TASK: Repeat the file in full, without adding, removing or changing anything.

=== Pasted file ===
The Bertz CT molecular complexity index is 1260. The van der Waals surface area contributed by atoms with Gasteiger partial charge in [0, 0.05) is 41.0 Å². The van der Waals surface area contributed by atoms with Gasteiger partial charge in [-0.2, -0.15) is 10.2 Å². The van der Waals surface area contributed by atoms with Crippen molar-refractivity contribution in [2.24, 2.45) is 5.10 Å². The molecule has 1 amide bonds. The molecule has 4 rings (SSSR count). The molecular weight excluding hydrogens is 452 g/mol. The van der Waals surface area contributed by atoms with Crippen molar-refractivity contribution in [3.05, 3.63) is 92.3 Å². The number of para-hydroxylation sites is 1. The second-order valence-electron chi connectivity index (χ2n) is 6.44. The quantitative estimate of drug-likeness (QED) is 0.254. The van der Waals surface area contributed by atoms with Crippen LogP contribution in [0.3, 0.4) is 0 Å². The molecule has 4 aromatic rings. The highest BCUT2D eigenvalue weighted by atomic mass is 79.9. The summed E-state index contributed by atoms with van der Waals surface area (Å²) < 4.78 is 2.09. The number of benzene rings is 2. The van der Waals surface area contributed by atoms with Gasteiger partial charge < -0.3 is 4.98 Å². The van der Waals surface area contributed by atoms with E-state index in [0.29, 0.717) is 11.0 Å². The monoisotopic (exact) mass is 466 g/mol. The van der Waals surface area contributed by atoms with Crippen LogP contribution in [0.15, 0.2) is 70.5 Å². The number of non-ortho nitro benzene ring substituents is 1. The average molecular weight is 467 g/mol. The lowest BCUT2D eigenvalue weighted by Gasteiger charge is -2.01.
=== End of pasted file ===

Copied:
The Bertz CT molecular complexity index is 1260. The van der Waals surface area contributed by atoms with Gasteiger partial charge in [0, 0.05) is 41.0 Å². The van der Waals surface area contributed by atoms with Gasteiger partial charge in [-0.2, -0.15) is 10.2 Å². The van der Waals surface area contributed by atoms with Crippen molar-refractivity contribution in [2.24, 2.45) is 5.10 Å². The molecule has 1 amide bonds. The molecule has 4 rings (SSSR count). The molecular weight excluding hydrogens is 452 g/mol. The van der Waals surface area contributed by atoms with Crippen molar-refractivity contribution in [3.05, 3.63) is 92.3 Å². The number of para-hydroxylation sites is 1. The second-order valence-electron chi connectivity index (χ2n) is 6.44. The quantitative estimate of drug-likeness (QED) is 0.254. The van der Waals surface area contributed by atoms with Crippen LogP contribution in [0.3, 0.4) is 0 Å². The molecule has 4 aromatic rings. The highest BCUT2D eigenvalue weighted by atomic mass is 79.9. The summed E-state index contributed by atoms with van der Waals surface area (Å²) < 4.78 is 2.09. The number of benzene rings is 2. The van der Waals surface area contributed by atoms with Gasteiger partial charge < -0.3 is 4.98 Å². The van der Waals surface area contributed by atoms with E-state index in [0.29, 0.717) is 11.0 Å². The monoisotopic (exact) mass is 466 g/mol. The van der Waals surface area contributed by atoms with Crippen LogP contribution in [0.15, 0.2) is 70.5 Å². The number of non-ortho nitro benzene ring substituents is 1. The average molecular weight is 467 g/mol. The lowest BCUT2D eigenvalue weighted by Gasteiger charge is -2.01.